Slices and Maps are two important data types in Go. This blog will document some of my key findings about the performance of these two data structures.
Before going into the performance aspects, let’s briefly look into Slices and Maps.
Slices are an abstract data structure built on top of arrays. Slice has a pointer to the beginning of an array, the length of the array and maximum capacity that the slice can use from the array. Slices can grow or shrink as needed. Growing a slice typically involves reallocating memory for the underlying array. Functions like copy and append can help with growing the array.
Maps in GO are similar for other languages (the internals may vary). Map in GO creates buckets (each bucket can hold 8 keys).
I ran few benchmark tests with both the data-structures and results documented below.
TEST-1: Lookup an INT element in the slice vs lookup an element in map –
Here let’s try to lookup an item in a slice of length ‘n’ and compare with a lookup of a key in a map. To lookup an item in slice, we will range through the slice and do a simply `if` to check for the element. For the map, we will do a simple lookup of the key. I am looking for the worst case scenario in all our testing.
|Total Samples||len_size ( n )||f(n)- int (o(N)) – for loop and if (lcheck for last element)||map[int]int direct lookup o(1)|
|2 million||5||5.42 ns/op||12.7 ns/op|
|2 million||10||8.19 ns/op||17.8 ns/op|
|2 million||100||63.3 ns/op||16.5 ns/op|
|2 million||200||118 ns/op||16.6 ns/op|
|2 million||400||228 ns/op||18.4 ns/op|
|2 million||1000||573 ns/op||17.0 ns/op|
|2 million||10000||5674 ns/op||17.6 ns/op|
|2 million||100000||55141 ns/op||15.1 ns/op|
As you can see (and as expected), map lookups are constant complexity (O(1)) for various ‘n’. However, it is interesting to see that a simple for loop and if comparison of a small ‘n’ slice takes less time than a map. Larger ‘n’ values expectedly take more time.
Conclusion: I recommend using maps for lookups given a key. For a small size ( n ), it is still ok to use slice.
TEST-2: Lookup a STRING element in the slice vs lookup an STRING Key in map –
We are doing the exact same steps as in TEST-1, only difference is here we use String.
|Total Samples||len – size ( n )||f(n) string [for loop and if (lcheck for last element)]||f(n) map[string]string|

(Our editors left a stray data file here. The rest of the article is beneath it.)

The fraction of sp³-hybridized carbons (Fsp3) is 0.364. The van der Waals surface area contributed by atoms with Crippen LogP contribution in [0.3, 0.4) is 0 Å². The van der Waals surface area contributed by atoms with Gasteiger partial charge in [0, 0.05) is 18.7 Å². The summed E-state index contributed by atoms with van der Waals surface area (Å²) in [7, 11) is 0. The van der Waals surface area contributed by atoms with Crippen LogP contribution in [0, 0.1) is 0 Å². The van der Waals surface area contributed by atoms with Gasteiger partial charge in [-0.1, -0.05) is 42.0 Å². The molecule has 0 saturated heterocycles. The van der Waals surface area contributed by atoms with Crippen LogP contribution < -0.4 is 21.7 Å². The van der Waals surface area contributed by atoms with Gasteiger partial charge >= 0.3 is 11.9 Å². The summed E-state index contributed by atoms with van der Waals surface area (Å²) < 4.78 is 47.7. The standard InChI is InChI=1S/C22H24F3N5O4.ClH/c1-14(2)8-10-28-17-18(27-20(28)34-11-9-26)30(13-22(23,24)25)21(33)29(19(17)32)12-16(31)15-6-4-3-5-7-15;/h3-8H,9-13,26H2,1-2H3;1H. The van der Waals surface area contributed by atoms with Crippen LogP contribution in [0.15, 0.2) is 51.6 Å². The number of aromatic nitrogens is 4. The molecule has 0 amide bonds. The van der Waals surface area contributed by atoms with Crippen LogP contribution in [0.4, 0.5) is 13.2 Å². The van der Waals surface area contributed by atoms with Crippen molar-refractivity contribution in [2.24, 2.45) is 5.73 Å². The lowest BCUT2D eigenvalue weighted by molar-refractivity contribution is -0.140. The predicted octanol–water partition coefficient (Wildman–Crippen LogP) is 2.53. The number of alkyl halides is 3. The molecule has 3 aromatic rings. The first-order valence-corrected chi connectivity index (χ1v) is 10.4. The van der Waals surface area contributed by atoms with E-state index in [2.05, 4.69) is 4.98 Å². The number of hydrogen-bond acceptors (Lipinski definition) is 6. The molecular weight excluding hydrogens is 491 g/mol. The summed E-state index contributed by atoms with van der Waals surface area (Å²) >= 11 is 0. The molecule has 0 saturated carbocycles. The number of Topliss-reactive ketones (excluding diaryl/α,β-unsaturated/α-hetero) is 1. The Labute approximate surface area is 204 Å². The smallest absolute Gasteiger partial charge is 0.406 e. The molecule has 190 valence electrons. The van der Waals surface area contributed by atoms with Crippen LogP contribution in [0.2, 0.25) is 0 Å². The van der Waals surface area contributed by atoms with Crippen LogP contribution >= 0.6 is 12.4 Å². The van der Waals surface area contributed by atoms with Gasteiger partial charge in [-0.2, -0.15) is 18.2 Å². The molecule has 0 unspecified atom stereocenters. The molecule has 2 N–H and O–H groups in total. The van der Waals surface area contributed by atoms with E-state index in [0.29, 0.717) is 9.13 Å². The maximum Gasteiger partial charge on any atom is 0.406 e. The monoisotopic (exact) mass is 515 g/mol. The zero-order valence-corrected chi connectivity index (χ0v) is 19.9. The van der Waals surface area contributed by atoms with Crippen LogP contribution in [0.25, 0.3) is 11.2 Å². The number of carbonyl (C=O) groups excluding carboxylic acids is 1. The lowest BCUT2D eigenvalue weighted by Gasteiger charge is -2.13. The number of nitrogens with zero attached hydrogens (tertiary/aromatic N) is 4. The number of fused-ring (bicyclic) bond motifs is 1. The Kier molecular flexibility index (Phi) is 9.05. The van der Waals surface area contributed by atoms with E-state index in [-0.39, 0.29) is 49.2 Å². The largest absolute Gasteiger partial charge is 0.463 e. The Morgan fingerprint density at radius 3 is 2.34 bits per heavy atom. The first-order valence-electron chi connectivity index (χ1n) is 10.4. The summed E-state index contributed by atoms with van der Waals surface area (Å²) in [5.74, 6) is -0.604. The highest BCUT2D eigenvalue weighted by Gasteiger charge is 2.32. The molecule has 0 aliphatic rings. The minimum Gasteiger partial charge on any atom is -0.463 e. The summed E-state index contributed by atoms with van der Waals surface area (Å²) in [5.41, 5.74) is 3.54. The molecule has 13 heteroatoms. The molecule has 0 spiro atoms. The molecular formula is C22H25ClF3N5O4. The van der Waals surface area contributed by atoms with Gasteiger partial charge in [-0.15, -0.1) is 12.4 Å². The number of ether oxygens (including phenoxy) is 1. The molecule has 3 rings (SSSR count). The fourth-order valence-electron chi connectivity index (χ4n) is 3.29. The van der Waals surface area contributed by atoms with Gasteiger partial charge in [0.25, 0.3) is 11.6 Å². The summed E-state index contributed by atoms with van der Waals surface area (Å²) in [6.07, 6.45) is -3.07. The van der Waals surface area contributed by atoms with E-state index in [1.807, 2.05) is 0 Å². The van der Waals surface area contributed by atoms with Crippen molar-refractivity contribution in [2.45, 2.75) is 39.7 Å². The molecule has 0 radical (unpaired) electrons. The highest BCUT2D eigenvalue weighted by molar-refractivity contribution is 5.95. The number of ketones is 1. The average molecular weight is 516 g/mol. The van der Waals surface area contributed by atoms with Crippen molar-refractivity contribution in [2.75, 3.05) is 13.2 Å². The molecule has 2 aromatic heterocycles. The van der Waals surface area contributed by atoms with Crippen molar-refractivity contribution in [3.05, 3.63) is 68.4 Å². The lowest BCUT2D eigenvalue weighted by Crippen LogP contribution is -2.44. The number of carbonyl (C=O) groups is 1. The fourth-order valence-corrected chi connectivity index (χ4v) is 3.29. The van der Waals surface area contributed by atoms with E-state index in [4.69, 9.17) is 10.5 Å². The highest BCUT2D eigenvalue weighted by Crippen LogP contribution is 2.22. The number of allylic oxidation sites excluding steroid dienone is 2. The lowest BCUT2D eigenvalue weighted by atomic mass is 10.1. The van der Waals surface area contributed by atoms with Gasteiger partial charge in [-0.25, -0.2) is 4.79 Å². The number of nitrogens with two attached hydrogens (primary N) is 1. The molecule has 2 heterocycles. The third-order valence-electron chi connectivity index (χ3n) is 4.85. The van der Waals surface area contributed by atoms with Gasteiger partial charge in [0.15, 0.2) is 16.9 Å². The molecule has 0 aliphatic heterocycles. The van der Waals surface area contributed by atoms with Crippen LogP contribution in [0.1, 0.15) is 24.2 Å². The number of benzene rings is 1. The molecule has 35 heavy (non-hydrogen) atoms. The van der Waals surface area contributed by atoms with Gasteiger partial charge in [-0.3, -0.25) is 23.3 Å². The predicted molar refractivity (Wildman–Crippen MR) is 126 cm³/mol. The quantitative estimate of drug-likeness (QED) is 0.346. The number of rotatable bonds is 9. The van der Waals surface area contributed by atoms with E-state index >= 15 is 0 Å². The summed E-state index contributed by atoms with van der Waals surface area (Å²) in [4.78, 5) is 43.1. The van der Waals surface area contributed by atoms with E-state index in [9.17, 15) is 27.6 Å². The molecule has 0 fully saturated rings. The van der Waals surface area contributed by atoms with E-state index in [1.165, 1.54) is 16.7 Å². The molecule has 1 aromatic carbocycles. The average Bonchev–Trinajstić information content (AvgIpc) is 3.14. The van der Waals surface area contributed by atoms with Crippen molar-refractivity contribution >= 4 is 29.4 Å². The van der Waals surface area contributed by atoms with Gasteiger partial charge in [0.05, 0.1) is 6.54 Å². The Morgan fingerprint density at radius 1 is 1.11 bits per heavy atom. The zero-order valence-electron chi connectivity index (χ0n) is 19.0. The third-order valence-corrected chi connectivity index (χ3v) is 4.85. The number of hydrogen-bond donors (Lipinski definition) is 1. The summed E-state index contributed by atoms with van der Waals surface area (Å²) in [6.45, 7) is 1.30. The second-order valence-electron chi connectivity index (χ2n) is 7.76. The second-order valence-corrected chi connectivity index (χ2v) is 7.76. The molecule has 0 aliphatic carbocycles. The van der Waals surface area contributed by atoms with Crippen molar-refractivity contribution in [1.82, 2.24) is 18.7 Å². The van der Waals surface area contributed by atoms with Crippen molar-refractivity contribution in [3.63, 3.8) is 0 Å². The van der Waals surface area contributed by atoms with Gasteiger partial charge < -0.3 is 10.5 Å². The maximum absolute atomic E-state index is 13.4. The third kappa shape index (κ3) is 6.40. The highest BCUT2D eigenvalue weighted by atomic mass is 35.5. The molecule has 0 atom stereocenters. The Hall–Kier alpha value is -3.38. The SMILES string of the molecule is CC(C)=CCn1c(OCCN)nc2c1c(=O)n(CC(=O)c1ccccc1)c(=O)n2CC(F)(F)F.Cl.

|2 million||5||30.4 ns/op||32.7 ns/op|
|2 million||10||56.5 ns/op||23.5 ns/op|
|2 million||100||128 ns/op||25.7 ns/op|
|2 million||200||665 ns/op||23.6 ns/op|
|2 million||400||1766 ns/op||23.7 ns/op|
|2 million||1000||905 ns/op||25.7 ns/op|
|2 million||10000||8488 ns/op||24.4 ns/op|
|2 million||100000||82444 ns/op||25.9 ns/op|
From the data above, we see looking up a string given a key (using MAP) has a O(1) complexity. Maps beat slices for string comparison.
Conclusion: I recommend using maps for lookups given a key of string type. Even for smaller ‘n’ it’s good to use map.
TEST-3: Lookup a slice element given an index.
If we know the index then looking up an slice in GO is similar to looking up an array in any language and is as simple as it is.
|Total Samples||len – size||int (direct index lookup) – O(1)||string (direct index lookup) – O(1)||map[int]int direct lookup o(1)||map[string]string o(1)|
|2 million||5||0.30 ns/op||0.29 ns/op||12.7||32.7|
|2 million||10||0.29 ns/op||0.29 ns/op||17.8||23.5|
|2 million||100||0.29 ns/op||0.29 ns/op||16.5||25.7|
|2 million||200||0.29 ns/op||0.29 ns/op||16.6||23.6|
|2 million||400||0.29 ns/op||0.29 ns/op||18.4||23.7|
|2 million||1000||0.29 ns/op||0.29 ns/op||17||25.7|
|2 million||10000||0.58 ns/op||0.57 ns/op||17.6||24.4|
|2 million||100000||0.58 ns/op||0.55 ns/op||15.1||25.9|
As seen above direct lookup of slice is a O(1) constant growth rate.
CONCLUSION: Direct lookups are constant complexity so it doesn’t matter which one you use given that you know the index. However slice/array lookup is still much faster than map lookup given that index in known.
TEST-4: Range a Slice vs Range a Map
Here I attempt to loop over a map and slice and perform a constant operation inside the loop. The overall complexity will remain to be O(N).
|Total Samples||len – size ( n )||Range Int slice O(N)||Range int Map O(N)|
|2 million||5||9.02 ns/op||107 ns/op|
|2 million||10||12.5 ns/op||196 ns/op|
|2 million||100||59.2 ns/op||1717 ns/op|
|2 million||200||84.9 ns/op||3356 ns/op|
|2 million||400||155 ns/op||6677 ns/op|
|2 million||1000||315 ns/op||18906 ns/op|
|2 million||10000||2881 ns/op||
|2 million||100000||29012 ns/op||
As we see above, looping over slice is approximately 20x faster than looping over a map. The reason for this is slice (abstracted over arrays) are created over a contiguous memory blocks unlike maps. In case of maps, the loop has to iterate over the keyspace (called buckets in Go) and the memory allocation may not contiguous. This is the reason why results of iterating over map shows key/values in different order each time you run.
Conclusion: If the requirement is to print or perform an operation other than lookup on the entire list of elements, then slice is the best option. Maps take more time to loop over for reasons described above.
Also, note that an append operation on a slice guarantees a O(1) just like an insert to map but this is an amortized constant. Append may occasionally require reallocating memory for the underlying array.
( *** ) – Sample size reduced to 2000 instead of 2 million as Go benchmark function times out for large maps.
Details about the tests:
|System Details||goos: darwin||Go-1.9.2|